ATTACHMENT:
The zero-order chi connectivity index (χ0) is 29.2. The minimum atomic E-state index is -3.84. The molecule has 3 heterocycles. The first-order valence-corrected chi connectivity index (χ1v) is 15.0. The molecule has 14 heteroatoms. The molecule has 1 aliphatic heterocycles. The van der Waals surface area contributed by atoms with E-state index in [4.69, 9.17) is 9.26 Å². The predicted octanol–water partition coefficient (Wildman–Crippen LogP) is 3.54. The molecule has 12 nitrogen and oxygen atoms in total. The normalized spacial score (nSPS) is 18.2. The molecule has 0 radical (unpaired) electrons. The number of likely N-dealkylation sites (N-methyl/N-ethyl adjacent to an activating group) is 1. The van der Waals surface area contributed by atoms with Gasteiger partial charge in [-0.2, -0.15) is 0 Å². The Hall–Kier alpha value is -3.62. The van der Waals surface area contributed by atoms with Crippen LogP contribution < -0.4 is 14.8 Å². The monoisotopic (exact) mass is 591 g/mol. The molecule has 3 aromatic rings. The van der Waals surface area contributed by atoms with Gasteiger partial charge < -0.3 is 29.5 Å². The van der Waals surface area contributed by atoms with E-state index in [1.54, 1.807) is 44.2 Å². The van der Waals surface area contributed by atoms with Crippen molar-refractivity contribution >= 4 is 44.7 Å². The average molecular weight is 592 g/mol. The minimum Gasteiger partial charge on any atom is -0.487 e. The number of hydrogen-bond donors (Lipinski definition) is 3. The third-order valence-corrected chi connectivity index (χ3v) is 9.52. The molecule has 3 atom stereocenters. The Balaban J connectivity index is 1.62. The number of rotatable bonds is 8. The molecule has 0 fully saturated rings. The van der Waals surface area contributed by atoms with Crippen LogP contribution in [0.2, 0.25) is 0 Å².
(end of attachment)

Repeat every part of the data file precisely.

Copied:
The zero-order chi connectivity index (χ0) is 29.2. The minimum atomic E-state index is -3.84. The molecule has 3 heterocycles. The first-order valence-corrected chi connectivity index (χ1v) is 15.0. The molecule has 14 heteroatoms. The molecule has 1 aliphatic heterocycles. The van der Waals surface area contributed by atoms with E-state index in [4.69, 9.17) is 9.26 Å². The predicted octanol–water partition coefficient (Wildman–Crippen LogP) is 3.54. The molecule has 12 nitrogen and oxygen atoms in total. The normalized spacial score (nSPS) is 18.2. The molecule has 0 radical (unpaired) electrons. The number of likely N-dealkylation sites (N-methyl/N-ethyl adjacent to an activating group) is 1. The van der Waals surface area contributed by atoms with Gasteiger partial charge in [-0.2, -0.15) is 0 Å². The Hall–Kier alpha value is -3.62. The van der Waals surface area contributed by atoms with Crippen LogP contribution < -0.4 is 14.8 Å². The monoisotopic (exact) mass is 591 g/mol. The molecule has 3 aromatic rings. The van der Waals surface area contributed by atoms with Gasteiger partial charge < -0.3 is 29.5 Å². The van der Waals surface area contributed by atoms with E-state index in [1.54, 1.807) is 44.2 Å². The van der Waals surface area contributed by atoms with Crippen molar-refractivity contribution >= 4 is 44.7 Å². The average molecular weight is 592 g/mol. The minimum Gasteiger partial charge on any atom is -0.487 e. The number of hydrogen-bond donors (Lipinski definition) is 3. The third-order valence-corrected chi connectivity index (χ3v) is 9.52. The molecule has 3 atom stereocenters. The Balaban J connectivity index is 1.62. The number of rotatable bonds is 8. The molecule has 0 fully saturated rings. The van der Waals surface area contributed by atoms with Crippen LogP contribution in [0.2, 0.25) is 0 Å².